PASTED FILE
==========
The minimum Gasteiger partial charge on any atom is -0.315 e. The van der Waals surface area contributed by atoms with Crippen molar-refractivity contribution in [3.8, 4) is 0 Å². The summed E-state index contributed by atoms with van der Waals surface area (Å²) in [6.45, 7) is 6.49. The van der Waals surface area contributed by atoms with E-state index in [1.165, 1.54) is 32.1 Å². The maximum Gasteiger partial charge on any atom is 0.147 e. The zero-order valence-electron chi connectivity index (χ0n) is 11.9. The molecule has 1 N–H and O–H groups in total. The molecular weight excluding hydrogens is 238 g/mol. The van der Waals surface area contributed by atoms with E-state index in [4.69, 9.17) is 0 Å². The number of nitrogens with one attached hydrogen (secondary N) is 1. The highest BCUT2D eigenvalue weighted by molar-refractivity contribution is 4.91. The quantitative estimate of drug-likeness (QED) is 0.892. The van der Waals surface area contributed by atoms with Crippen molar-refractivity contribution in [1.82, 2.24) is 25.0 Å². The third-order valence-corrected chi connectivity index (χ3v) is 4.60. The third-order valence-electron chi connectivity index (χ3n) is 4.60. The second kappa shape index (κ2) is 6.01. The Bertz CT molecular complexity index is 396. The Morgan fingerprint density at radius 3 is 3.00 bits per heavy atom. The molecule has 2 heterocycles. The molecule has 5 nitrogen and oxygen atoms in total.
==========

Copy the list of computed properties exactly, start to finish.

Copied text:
The minimum Gasteiger partial charge on any atom is -0.315 e. The van der Waals surface area contributed by atoms with Crippen molar-refractivity contribution in [3.8, 4) is 0 Å². The summed E-state index contributed by atoms with van der Waals surface area (Å²) in [6.45, 7) is 6.49. The van der Waals surface area contributed by atoms with E-state index in [1.165, 1.54) is 32.1 Å². The maximum Gasteiger partial charge on any atom is 0.147 e. The zero-order valence-electron chi connectivity index (χ0n) is 11.9. The molecule has 1 N–H and O–H groups in total. The molecular weight excluding hydrogens is 238 g/mol. The van der Waals surface area contributed by atoms with E-state index in [4.69, 9.17) is 0 Å². The number of nitrogens with one attached hydrogen (secondary N) is 1. The highest BCUT2D eigenvalue weighted by molar-refractivity contribution is 4.91. The quantitative estimate of drug-likeness (QED) is 0.892. The van der Waals surface area contributed by atoms with Crippen molar-refractivity contribution in [1.82, 2.24) is 25.0 Å². The third-order valence-corrected chi connectivity index (χ3v) is 4.60. The third-order valence-electron chi connectivity index (χ3n) is 4.60. The second kappa shape index (κ2) is 6.01. The Bertz CT molecular complexity index is 396. The Morgan fingerprint density at radius 3 is 3.00 bits per heavy atom. The molecule has 2 heterocycles. The molecule has 5 nitrogen and oxygen atoms in total.